▪ Recorded emissions of sulphur dioxide were 2.67 million tonnes in 1992, while nitrous oxides totalled 701,645 tonnes.
▪ Just the tongue from such a mouth can weigh up to 4.22 tonnes.
▪ The new armour is heavy, and a Challenger weighs a massive 60 tonnes.
▪ Trains up to 800m long weighing 1600 tonnes have already been run.
▪ The new car body weighed 9.55 tonnes, and the unladen weight of the complete car proved to be 17.29 tonnes.
▪ The number of lorries weighing over 10 tonnes unladen shot up by 230 percent.
▪ Drivers with lorries weighing above 7.5 tonnes face a five mile detour around the bridge.
▪ In all, the Buckau weighed only 20 tonnes more after her conversion.
▪ Following completion of the extension to Rodon polis, the railway expects move 10 to 12 million tonnes of grain and soya.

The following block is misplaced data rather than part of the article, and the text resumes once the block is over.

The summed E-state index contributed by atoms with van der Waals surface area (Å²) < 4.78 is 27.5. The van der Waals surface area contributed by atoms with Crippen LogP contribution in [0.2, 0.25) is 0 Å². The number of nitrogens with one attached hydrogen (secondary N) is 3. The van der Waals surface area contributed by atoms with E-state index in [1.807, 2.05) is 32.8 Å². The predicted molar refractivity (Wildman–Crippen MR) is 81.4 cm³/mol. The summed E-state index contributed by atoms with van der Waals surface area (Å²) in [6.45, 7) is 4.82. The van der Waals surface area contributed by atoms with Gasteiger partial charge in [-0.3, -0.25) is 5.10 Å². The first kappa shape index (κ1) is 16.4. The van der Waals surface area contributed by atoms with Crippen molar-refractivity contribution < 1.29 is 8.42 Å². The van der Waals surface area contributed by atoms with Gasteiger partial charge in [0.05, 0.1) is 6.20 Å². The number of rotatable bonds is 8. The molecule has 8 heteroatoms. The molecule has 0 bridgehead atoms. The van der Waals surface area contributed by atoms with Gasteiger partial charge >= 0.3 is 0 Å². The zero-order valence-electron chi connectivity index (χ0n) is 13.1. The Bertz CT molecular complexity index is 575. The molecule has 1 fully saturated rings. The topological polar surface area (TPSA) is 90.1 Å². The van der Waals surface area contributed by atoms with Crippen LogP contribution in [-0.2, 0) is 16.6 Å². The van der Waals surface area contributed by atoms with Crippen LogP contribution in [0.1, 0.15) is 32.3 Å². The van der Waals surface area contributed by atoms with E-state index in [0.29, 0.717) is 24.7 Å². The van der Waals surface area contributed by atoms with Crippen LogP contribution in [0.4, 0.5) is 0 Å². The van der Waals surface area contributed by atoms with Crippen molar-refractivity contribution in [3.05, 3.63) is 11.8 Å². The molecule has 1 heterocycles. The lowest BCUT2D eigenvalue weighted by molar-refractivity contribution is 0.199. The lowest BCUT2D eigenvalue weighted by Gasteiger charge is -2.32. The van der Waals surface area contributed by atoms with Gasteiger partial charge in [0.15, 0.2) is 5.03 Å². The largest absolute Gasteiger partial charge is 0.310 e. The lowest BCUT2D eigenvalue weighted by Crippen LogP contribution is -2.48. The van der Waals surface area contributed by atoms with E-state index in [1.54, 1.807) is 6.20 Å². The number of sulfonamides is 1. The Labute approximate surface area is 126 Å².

▪ Global anthropogenic sulphur dioxide emission reached 75-100 million tonnes a year in 1980.
▪ In any one year the Soviet Union could choose to substitute up to 750,000 tonnes of any one commodity for another.
▪ It recommends halving opencast within five years and subsidising deep mines by over £5 per tonne to produce the coal instead of us!
▪ Net tonnage of goods broke the four million tonne mark reaching 4,001,353 tonnes - a rise of over three percent.
▪ Right:Two rams from an old Volvo dumper give 10 tonnes of lift at link ends.
▪ The fish farming industry has grown from a few hundred tonnes of fish in 1980 to 33,000 tonnes perannum in 1990.
▪ The number of lorries weighing over 10 tonnes unladen shot up by 230 percent.
The Collaborative International Dictionary

Tonne \Tonne\, n. A tun. [Obs.]


Tonne \Tonne\, n. [F.] A metric ton.

Douglas Harper's Etymology Dictionary

1877, French form of ton (n.1), adopted for English use to denote a metric ton (1,000 kg.).


n. 1 A metric unit of mass equal to 1000 kilograms. Symbol: t 2 (context colloquial darts English) A score of 100.


n. a unit of weight equivalent to 1000 kilograms [syn: metric ton, MT, t]